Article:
IEEE PCS 2024 Learned Image and Video Coding: Hype or Hope

Professor David Bull has been Invited to be a Plenary Panel member for the :“Learned Image and Video Coding: Hype or Hope Symposium panel.

The Picture Coding Symposium (PCS) is an international forum devoted to advances in visual data coding. Established in 1969, it has the longest history of any conference in this area. The 37th event in the series, PCS 2024, will convene in Taichung, Taiwan. Taichung is centrally located in the western half of Taiwan. It is known as an art and cultural hub of Taiwan, being home to many national museums, historic attractions, art installations, and design boutiques.

Aswell as Dave Bull, other Panelists include:

Prof. Dr.-Ing. Joern Ostermann, member of the Senat of Leibniz Universität Hannover.

Prof. Dr.-Ing. Jens-Rainer Ohm. Chair of the Institute of Communication Engineering at RWTH Aachen University, Germany

Prof. C.-C. Jay Kuo. Ming Hsieh Chair in Electrical and Computer Engineering-Systems at the University of Southern California.

Dr. Yu-Wen Huang. Deputy director of the video coding research team in MediaTek.

Dr. Elena Alshina. Chief Video Scientist, Audiovisual Technology Lab Director, Media Codec and Standardization Lab Director in Huawei Technologies.

Westminster Policy Forum

We are pleased to announce that Professor Dave Bull has been invited to speak at the Westminster Policy Forum, Next Steps for the Western Gateway

Westminster Social Policy Forum & Policy Forum for Wales keynote seminar: Priorities for economic development and investment in the South Wales and Western England region will be taking place on the 21 June.

This event will evaluate the most recent advancements and future strategies for the South Wales and Western England area. It presents a platform to delve into crucial topics during a period of increased policy attention leading up to the General Election. Attendees will review the progress made thus far and set out priorities for the future to accomplish the goals of the region’s cross-border partnership. These goals include drawing in more private investments into Western England and South Wales, achieving sustainable economic growth, and enhancing coordination and cooperation among local authorities within the region.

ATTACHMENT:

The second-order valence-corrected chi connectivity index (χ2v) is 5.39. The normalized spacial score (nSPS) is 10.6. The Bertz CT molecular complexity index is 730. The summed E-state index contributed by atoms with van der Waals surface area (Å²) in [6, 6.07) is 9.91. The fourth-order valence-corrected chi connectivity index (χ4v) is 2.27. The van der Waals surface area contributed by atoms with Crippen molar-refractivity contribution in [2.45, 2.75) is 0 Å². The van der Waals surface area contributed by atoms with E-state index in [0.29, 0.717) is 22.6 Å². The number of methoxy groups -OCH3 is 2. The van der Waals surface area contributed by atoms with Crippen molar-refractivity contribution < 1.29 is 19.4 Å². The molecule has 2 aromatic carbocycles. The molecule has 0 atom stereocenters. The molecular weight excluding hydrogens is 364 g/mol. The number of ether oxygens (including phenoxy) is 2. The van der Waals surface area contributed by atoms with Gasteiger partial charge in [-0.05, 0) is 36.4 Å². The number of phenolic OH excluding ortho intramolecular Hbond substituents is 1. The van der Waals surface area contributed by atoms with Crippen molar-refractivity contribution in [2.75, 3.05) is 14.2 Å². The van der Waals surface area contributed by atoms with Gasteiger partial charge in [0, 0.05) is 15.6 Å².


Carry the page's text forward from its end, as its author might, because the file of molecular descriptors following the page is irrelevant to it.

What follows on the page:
Key focuses will include economic development and investment priorities in the South Wales and Western England area. The conference will also explore ways to advance innovation in the region and determine the next steps towards positioning the area as a frontrunner in achieving net zero goals and promoting low carbon energy. The agenda will address the necessary policies and the roles of key stakeholders going forward to facilitate increased financial investments in the region.

Dave Bull, Director of MyWorld will be speaking alongside Director of GW4‘s Joanna Jenkinson, on the theme of Supporting future regional growth, and will be discussing supporting career opportunities, employment and capabilities across the region, examining plans for the UK’s first pan-national Cyber Super Cluster, building upon the region’s digital innovation strengths in AI, 5G, computing and robotics and establishing a coordinated approach and long-term funding for skills development | strengthening
collaboration within the third sector.

MyWorld /VI-Lab Team awarded 1st prize in an international competition on visual quality assessment.

We are pleased to share that our team BVI_VQA has been awarded 1st place in the Video Perception track of the 6th Challenge on Learned Image Compression.

 
CLIC 2024, was the 6th Challenge on Learned Image Compression, aimed to advance the field of image and video compression using machine learning and computer vision. It was also an opportunity to evaluate and compare end-to-end trained approaches against classical approaches.
 
This challenge was jointly organized by researchers from companies such as Google, Netflix, Apple, Microsoft and Amazon.
 
Our team was ranked the 1st place in the Video Perception leaderboard.
Certificate for video perception

Immersive Futures Lab at SXSW 2024

The Immersive Futures Lab at SXSW 2024
10-12 March, 5th Floor, Fairmont Hotel, Austin TX

South by Southwest (SXSW) is an annual conglomeration of parallel film, interactive media, and music festivals and conferences organized jointly that takes place in mid-March in Austin, Texas, United States.